"Radical farm advocate has come full circle" read the headline when Kanten was appointed by Governor Rudy Perpich to become assistant agriculture commissioner in January 1983.
A farmer from Milan at that time, Kanten started fighting for farmers in the 1970s. She made a number of trips to Washington, D.C. "Those were tough years," she recalled.
When Perpich asked her to be part of his administration, Kanten said she had a hard decision to make. "I had to decide whether I wanted to leave the farm and become part of the beaucratic government. It turned out to be a wonderful experience," she said.
A woman in a man's world, Kanten found the job challenging. She served six years in the Department of Agriculture. "I was green when it came to governmental laws. I had to learn the laws and regulations," she said.
She said it turned out to be great a opportunity to learn many different things, meet lots of people, and travel all over the country.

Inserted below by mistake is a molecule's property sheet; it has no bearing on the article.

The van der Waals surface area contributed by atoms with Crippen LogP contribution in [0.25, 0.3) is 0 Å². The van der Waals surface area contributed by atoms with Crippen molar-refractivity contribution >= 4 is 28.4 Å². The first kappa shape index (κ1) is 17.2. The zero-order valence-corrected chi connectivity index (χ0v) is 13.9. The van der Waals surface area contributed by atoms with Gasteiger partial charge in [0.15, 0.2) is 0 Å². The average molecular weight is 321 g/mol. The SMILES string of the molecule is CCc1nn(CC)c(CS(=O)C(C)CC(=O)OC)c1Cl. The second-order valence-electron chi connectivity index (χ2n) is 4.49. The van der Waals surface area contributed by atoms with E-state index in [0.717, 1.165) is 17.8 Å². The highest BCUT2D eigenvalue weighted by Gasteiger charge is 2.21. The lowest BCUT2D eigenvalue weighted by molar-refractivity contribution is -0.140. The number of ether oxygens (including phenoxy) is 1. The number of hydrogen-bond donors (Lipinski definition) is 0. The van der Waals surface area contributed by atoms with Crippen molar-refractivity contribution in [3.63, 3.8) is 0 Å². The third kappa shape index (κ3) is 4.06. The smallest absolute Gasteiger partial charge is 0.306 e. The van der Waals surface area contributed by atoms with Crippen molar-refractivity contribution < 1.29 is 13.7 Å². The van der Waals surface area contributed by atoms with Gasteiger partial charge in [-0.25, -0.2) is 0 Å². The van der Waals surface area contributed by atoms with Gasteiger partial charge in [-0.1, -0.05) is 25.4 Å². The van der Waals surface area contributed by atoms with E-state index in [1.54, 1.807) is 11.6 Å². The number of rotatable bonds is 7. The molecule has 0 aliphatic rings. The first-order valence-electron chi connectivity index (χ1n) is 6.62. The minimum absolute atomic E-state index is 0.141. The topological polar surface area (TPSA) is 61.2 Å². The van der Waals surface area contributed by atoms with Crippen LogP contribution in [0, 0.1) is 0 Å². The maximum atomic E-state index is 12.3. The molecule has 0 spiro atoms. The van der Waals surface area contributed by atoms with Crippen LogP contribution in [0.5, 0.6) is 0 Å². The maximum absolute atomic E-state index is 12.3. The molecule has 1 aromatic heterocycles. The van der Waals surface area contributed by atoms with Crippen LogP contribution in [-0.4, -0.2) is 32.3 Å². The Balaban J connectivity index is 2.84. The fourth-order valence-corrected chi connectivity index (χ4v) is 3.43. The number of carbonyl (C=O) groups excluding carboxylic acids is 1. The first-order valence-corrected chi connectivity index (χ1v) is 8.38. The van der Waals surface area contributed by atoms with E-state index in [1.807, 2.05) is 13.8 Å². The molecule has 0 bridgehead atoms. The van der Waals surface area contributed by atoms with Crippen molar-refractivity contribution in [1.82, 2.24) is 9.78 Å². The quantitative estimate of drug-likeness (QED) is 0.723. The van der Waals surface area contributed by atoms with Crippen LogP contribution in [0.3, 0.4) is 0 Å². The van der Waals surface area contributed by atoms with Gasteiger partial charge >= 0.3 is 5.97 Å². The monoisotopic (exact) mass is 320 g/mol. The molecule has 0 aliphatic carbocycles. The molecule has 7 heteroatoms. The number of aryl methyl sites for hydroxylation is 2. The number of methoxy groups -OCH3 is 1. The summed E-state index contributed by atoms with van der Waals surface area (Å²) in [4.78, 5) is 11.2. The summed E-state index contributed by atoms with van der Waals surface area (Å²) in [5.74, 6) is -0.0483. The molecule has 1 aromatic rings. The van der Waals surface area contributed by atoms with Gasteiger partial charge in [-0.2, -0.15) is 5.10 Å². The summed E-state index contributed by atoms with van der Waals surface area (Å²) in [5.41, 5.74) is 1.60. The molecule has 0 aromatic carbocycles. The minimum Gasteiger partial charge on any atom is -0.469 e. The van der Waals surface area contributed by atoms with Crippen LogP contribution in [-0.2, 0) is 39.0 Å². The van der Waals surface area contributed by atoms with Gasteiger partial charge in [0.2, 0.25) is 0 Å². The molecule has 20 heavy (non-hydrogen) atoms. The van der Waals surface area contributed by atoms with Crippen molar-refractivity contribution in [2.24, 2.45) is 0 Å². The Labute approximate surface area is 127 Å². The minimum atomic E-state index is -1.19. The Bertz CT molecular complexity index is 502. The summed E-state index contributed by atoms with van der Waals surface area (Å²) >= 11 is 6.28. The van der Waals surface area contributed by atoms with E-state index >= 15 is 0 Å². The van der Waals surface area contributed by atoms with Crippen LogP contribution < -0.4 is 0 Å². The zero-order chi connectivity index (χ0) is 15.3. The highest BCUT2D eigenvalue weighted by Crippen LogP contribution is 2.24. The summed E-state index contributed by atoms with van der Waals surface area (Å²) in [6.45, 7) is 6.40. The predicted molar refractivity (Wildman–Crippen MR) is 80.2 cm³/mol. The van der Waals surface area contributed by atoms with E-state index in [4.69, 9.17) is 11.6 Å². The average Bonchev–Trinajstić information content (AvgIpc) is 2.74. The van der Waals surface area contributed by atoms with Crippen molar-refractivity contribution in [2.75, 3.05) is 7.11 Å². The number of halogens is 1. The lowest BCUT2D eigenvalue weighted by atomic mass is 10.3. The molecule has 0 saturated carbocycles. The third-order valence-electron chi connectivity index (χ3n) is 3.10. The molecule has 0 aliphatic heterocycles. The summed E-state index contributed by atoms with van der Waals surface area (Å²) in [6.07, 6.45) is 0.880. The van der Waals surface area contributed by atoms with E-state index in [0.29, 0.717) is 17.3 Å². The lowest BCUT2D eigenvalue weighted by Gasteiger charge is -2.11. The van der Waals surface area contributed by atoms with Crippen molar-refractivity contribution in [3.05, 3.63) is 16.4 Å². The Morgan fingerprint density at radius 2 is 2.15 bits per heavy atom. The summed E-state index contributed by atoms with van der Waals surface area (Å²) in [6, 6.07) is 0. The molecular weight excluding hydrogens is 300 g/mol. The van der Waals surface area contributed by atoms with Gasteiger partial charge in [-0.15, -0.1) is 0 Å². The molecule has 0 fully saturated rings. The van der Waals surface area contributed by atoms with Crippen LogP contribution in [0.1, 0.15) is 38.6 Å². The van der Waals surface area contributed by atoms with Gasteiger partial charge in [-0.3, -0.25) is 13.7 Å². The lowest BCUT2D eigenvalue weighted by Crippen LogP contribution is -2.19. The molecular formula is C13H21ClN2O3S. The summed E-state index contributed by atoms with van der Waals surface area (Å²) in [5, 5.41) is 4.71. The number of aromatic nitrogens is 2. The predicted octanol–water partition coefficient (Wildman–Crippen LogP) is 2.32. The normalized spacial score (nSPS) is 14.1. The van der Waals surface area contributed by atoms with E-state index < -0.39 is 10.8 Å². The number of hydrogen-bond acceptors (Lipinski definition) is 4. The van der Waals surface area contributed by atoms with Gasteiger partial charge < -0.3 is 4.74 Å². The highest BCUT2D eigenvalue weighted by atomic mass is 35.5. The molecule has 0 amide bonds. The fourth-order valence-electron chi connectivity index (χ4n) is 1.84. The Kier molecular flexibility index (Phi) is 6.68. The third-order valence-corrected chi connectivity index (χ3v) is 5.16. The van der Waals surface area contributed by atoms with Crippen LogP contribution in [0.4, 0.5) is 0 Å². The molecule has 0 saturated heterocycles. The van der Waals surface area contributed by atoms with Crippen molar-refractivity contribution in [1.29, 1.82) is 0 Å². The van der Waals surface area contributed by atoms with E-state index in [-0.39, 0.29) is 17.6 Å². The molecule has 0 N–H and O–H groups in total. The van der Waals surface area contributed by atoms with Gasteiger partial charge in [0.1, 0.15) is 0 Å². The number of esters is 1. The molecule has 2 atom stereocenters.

During the 1984 Iowa primary caucus, Kanten served as the moderator for the presidential debates.
After hearing about the award, Congressman David Minge said Kanten fights on behalf of America's farmers. As a farmer, as a leader in the Lutheran church, the DFL, and as a public official, Kanten has forced Minnesotans and America to focus on the injustices in our society, Minge added.
Senator Paul Wellstone also recog-nized her in the Congressional record.
The honorees were named in two categories: Women of Distinction and Rising Stars. The honorees come from diverse backgrounds, crossing racial, age, and ethnic lines. What they have in common is that all have been trailblazers for women, said Alana Christensen, Network of DFL Women.
"When you talk with women all over the world, you find there is no difference between them," Kanten said.
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